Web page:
DNA and protein sequences of human TERF1 and TERF2 orthologues from up to 24 vertebrate species were obtained from the ENSEMBL database42 (release 75), including all species from the MS screen except axolotl for which there is currently no published genome available. To obtain multiple DNA sequence alignments, the corresponding protein sequences were aligned using MUSCLE43 (version 3.8.31) and files were prepared with PAL2NAL44 (version 14) to set up codon alignments and to remove gaps. Because whole-protein alignments for highly divergent species are difficult to obtain, we restricted the analyses to domain-specific alignments based on the human domain annotation. Here sequences were manually inspected and domains were separately analysed for the homeobox as well as TRFH domains of TERF1 and TERF2. Species for which the respective domain was not fully sequenced were excluded from further analysis. The exact species used for the analysis of the four different domains are depicted in the corresponding figure elements (Fig. 3c, Supplementary Fig. 4, Supplementary Table 1 and 2). Substitution rates were calculated using PAML45 (version 4.7) to obtain the non-synonymous to synonymous substitution rate ratio (dN/dS=ω). ω values <1, =1 and >1 indicate purifying selection, neutral evolution and diversifying (positive) selection, respectively. A branch-site model (model D) was applied and compared with a homogeneous site model (discrete model M3) and to a model D that assumes neutral evolution for a predefined set of branches (for example, for the therian clade). In particular, we used a three-site class model, because we found a highly significant difference when compared with a discrete two-site class model, indicating heterogeneous levels of purifying selection within the protein domains. Significant differences between models were assessed by likelihood-ratio tests, which assume that the 2ΔlnL is approximately χ2 distributed with degrees of freedom being the number of free parameters.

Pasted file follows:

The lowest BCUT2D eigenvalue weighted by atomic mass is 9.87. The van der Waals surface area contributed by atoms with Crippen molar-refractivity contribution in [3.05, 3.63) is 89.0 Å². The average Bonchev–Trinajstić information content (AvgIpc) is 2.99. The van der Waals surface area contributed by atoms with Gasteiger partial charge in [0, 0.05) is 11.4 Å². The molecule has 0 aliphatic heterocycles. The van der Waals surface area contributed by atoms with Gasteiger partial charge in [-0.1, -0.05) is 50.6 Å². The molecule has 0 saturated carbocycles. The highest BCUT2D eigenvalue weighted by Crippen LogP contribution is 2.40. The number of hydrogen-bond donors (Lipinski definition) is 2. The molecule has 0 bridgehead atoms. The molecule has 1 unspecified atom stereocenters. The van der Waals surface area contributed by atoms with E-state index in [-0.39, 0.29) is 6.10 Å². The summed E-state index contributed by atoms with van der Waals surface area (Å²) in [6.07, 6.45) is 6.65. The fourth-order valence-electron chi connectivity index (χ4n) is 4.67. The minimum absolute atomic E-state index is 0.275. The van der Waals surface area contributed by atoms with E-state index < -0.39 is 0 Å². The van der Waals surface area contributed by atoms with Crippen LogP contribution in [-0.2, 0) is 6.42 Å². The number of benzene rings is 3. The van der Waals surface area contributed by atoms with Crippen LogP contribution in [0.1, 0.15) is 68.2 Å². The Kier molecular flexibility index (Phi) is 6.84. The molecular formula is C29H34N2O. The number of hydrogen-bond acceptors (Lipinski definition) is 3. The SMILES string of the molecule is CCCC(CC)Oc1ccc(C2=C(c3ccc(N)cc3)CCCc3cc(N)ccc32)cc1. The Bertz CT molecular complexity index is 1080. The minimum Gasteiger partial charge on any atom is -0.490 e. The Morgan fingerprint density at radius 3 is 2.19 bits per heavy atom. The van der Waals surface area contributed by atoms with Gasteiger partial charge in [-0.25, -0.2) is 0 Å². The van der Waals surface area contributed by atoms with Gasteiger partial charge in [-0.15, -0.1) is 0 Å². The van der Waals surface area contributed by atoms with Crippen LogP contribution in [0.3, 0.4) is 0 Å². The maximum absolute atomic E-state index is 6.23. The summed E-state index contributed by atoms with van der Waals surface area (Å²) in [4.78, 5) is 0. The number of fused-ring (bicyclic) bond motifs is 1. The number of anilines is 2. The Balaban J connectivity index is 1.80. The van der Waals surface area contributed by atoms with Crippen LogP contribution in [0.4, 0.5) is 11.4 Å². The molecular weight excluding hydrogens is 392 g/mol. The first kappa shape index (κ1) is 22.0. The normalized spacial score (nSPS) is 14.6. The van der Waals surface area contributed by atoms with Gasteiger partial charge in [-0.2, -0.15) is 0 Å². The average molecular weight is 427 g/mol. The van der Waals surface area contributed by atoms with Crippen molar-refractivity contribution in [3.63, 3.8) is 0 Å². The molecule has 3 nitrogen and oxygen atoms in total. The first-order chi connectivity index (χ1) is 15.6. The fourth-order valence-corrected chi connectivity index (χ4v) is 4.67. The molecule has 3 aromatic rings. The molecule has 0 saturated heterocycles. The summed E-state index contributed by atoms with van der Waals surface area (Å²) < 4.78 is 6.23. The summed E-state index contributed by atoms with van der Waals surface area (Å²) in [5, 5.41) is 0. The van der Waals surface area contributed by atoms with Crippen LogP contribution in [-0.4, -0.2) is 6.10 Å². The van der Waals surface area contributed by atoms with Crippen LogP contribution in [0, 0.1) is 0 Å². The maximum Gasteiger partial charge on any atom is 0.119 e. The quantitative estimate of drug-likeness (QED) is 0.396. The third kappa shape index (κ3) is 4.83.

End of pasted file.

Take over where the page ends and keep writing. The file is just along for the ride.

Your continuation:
Scripts are available from the authors upon request.
The mass spectrometry proteomics data have been deposited to the ProteomeXchange Consortium via the PRIDE46 partner repository with the data set identifier PXD005517.
How to cite this article: Kappei, D et al. Phylointeractomics reconstructs functional evolution of protein binding. Nat. Commun. 8, 14334 doi: 10.1038/ncomms14334 (2017).
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We thank the following people for providing cell lines: Kai Simmons (dog), Janine Deakin (tammar wallaby and tasmanian devil), Nicolas Pollet (clawed frog), and Art Arnold (zebra finch), as well as Elly Tanaka for axolotl cells. Funding was provided by the Rhineland Pfalz Forschungsschwerpunkt GeneRED and the Deutsche Forschungsgemeinschaft (BU 2996/1) to F. Butter. D.K. is supported by the National Research Foundation Singapore and the Singapore Ministry of Education under its Research Centres of Excellence initiative. Work in the Buchholz laboratory was supported by the Excellence Initiative of the German Federal and State Governments (Institutional Strategy, measure ‘support the best ZUK 64’). The research in the Mann laboratory received funding from the European Community’s Health Seventh Framework Programme (FP7/2007–2013) under grant agreement no. 259867, the Center for Integrative Protein Science Munich and the Max Planck Society for the Advancement of Science. T.I.G. is supported by a Leverhulme Early Career Fellowship (Grant ECF-2015-453) and NERC grant N013832/1.